Everyone asks, at some point, how much money do I need to be happy.
Even if we convince ourselves that money doesn’t have anything to do with happiness, we all secretly want to be a bit richer too.
But can money actually buy you happiness?
Is there a money/happiness equation, or does having more money actually make you miserable?
I believe in having a richer life in the real sense. Much of the time, this means having less money so that you can have more of what makes you really rich. However, we can’t live on nothing. Here are my findings:
- How much money do I need to be happy?
- How to avoid the miserable side of money
- How to be rich without trying
Good question! Of course there’s no definitive scientific answer, but there is something known as the Easterlin Paradox. This explains that, although rich people tend to be happier than poor people in any given society, rich societies generally tend not to be any happier than poor societies.
In other words, countries do not become happier as they get richer.
As strange as this sounds, it actually makes a lot of sense.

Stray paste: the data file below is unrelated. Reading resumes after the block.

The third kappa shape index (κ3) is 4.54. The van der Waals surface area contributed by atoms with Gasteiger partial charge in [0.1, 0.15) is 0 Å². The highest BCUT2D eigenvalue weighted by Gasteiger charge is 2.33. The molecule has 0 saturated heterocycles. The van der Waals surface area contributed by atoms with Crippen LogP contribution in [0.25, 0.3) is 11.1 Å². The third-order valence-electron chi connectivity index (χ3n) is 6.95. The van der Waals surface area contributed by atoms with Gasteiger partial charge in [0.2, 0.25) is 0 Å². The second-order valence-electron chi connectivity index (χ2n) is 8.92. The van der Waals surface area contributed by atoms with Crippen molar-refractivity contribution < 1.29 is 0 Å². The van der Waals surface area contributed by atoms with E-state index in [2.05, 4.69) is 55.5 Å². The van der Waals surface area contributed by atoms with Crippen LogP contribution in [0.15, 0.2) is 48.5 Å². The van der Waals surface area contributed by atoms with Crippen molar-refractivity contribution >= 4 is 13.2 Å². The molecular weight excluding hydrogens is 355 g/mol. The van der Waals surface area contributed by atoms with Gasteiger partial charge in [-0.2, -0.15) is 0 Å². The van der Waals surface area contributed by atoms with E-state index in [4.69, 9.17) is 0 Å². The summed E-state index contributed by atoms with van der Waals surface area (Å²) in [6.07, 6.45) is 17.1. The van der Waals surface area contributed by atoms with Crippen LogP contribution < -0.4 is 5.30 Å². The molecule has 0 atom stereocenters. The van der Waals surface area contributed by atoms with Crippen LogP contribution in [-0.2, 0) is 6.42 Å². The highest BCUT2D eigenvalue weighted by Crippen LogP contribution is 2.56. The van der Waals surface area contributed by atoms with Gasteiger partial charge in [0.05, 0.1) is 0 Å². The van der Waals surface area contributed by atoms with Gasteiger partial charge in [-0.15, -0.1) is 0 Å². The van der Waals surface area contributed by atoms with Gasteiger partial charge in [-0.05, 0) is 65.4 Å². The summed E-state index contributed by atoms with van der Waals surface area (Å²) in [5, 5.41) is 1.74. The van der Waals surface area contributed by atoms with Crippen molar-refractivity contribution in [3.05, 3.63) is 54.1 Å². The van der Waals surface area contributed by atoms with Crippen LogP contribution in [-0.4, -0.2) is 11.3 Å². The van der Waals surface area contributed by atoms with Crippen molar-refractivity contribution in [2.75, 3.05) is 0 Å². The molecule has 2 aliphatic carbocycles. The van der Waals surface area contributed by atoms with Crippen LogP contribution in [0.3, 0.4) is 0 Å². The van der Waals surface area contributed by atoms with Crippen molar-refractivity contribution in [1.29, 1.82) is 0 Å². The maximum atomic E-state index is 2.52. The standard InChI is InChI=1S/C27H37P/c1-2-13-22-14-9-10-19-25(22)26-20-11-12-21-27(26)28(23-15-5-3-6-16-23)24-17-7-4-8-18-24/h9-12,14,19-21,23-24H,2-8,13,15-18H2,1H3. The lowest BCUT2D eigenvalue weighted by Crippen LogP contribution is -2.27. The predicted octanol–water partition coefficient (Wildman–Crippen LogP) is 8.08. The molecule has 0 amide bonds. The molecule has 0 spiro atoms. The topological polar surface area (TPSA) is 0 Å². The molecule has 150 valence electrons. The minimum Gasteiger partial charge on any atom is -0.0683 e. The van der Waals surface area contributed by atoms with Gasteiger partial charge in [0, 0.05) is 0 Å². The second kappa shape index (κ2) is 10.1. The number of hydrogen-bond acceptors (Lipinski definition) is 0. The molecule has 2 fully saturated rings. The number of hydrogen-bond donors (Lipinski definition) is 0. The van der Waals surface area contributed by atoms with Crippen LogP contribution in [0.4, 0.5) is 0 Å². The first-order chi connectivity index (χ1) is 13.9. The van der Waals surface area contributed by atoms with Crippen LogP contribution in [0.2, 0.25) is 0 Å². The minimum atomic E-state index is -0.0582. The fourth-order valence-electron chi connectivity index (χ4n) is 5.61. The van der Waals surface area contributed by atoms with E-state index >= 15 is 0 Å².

The Centre for Well-being at the New Economics Foundation has found that at lower income levels, say a salary of £15,000, there is a strong relationship between income and well-being.
But as you move up the income scale that link disappears. So, people do get happier as they get richer. But only up to a point – pretty much at the point where their needs are met and they’re not worried about paying for food, shelter and so on – and then they stop. After that we don’t get any happier no matter how much money we make. In fact some of us become more miserable.
Of course, you need a minimum amount of money to survive in our society, and the Rowntree Foundation has recently tried to come up with exactly how much. They reckon that single people need to earn at least £17,100 a year before tax to achieve the Minimum Income Standard (MIS), and couples with two children at least £18,900 each.